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People Should Know That COVID Vaccine Might Spur Transient Sickness: CDC Experts

HealthDay News
by By Ernie Mundell HealthDay Reporter
Updated: Nov 24th 2020

new article illustration

TUESDAY, Nov. 24, 2020 (HealthDay News) – At least three new COVID-19 vaccine candidates are already in the pipeline, with a roll-out expected early in the new year. But on Monday, experts attending a meeting of an advisory committee to the U.S. Centers for Disease Control and Prevention stressed that Americans who get a shot shouldn't be surprised if they feel under the weather for a few days afterwards.

"These are immune responses, so if you feel something after vaccination, you should expect to feel that. And when you do, it's normal that you have some arm soreness or some fatigue or some body aches or even some fever," Patricia Stinchfield of Children's Hospitals and Clinics of Minnesota, told the meeting of the CDC's Advisory Committee on Immunization Practices. She represents the National Association of Pediatric Nurse Practitioners, and said providers must be ready to explain this to people who line up to get any COVID-19 vaccine.

Vaccines work to fight disease by producing an immune response within the body. And sometimes that means flu-like symptoms, such as aches, headache and fever.

Already, some volunteers in trials of candidate vaccines from drug companies Moderna, Pfizer and AstraZeneca have reported flu-like symptoms after immunization. And experts worry that those reports might keep people away from vaccination, or from required second doses.

The CDC's Dr. Sara Oliver told the committee during the five-hour-long meeting that, depending on the survey, anywhere between 40% and 80% of Americans say they'd be willing to get vaccinated.

Dr. Paul Hunter, of the city of Milwaukee health department and a voting member of the committee, said the testimonials of the first batches of people who get a COVID-19 vaccine could be crucial to wider acceptance.

"The people who highly value getting the vaccine soon and fast, early, are going to be really helpful to everyone else. And I think we really are going to need to honor them, because they are going to let us know how it feels," he told the committee. "And I think these people are likely to be health care workers who are likely to be up for that kind of task."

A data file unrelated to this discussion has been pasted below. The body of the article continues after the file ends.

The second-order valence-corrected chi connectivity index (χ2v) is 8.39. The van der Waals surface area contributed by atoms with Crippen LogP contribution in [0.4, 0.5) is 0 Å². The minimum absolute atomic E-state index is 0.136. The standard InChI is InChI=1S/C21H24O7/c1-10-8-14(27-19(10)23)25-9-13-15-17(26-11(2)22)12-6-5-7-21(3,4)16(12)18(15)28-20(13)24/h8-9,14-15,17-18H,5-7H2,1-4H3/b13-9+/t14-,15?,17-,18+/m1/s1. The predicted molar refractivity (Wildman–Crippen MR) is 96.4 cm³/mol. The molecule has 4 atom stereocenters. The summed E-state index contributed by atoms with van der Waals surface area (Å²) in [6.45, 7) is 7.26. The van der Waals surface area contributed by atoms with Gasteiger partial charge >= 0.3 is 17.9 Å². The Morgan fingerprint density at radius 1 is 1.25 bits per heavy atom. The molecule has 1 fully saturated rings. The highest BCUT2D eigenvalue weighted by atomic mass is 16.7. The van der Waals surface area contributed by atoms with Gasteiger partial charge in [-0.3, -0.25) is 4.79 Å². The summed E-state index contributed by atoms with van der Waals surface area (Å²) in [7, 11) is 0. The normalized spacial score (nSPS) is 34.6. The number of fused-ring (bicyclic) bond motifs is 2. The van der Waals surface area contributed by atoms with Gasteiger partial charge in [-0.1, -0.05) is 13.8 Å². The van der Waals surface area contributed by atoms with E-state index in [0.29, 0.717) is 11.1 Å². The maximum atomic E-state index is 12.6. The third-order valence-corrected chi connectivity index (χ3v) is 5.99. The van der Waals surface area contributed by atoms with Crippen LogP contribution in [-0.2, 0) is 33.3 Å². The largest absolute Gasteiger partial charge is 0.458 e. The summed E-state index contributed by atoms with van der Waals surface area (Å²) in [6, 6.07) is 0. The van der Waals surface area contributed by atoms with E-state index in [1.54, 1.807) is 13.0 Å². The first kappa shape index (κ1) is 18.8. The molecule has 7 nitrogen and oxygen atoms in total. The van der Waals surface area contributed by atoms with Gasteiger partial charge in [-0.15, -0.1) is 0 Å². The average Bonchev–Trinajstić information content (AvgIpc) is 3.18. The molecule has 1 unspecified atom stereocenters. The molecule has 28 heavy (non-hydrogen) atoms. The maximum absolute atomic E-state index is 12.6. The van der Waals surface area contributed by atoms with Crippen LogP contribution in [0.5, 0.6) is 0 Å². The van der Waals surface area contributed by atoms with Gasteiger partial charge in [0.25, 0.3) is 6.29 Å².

Another vaccine candidate

Americans were greeted with a possible advance against coronavirus as Thanksgiving week began: A third vaccine candidate shows good results in shielding recipients against the virus.

Meanwhile, U.S. coronavirus cases continued to explode: More than 179,000 new cases were recorded on Monday, with more than 12.4 million Americans now known to be infected.

Hopes for the roll-out of another effective vaccine brightened on Monday, however. Drug giant AstraZeneca announcing that late-stage clinical trials of its coronavirus shot showed it to be 70.4% effective, The New York Times reported.

The trials were conducted in the United Kingdom and Brazil in collaboration with the University of Oxford. The AstraZeneca vaccine becomes the third shot to show good effectiveness, following on the heels of promising data on vaccines from Pfizer and Moderna. Both of the latter two shots had effectiveness around 95%.

The AstraZeneca results were based on the results of two dosing regimens for the vaccine: One regimen showed an effectiveness of 62%, the company said, while the other showed a 90% effectiveness.

The regimen showing a 90% effectiveness involved a first dose given at half strength and a second dose given at standard strength. No severe cases of COVID-19 emerged among any recipients, and there was a reduction in asymptomatic infections, suggesting that the vaccine was reducing transmission of the virus, AstraZeneca said.

Worsening spread

In the meantime, the new coronavirus is spreading across America with unprecedented speed, the White House Coronavirus Task Force said in its first briefing in four months on Thursday.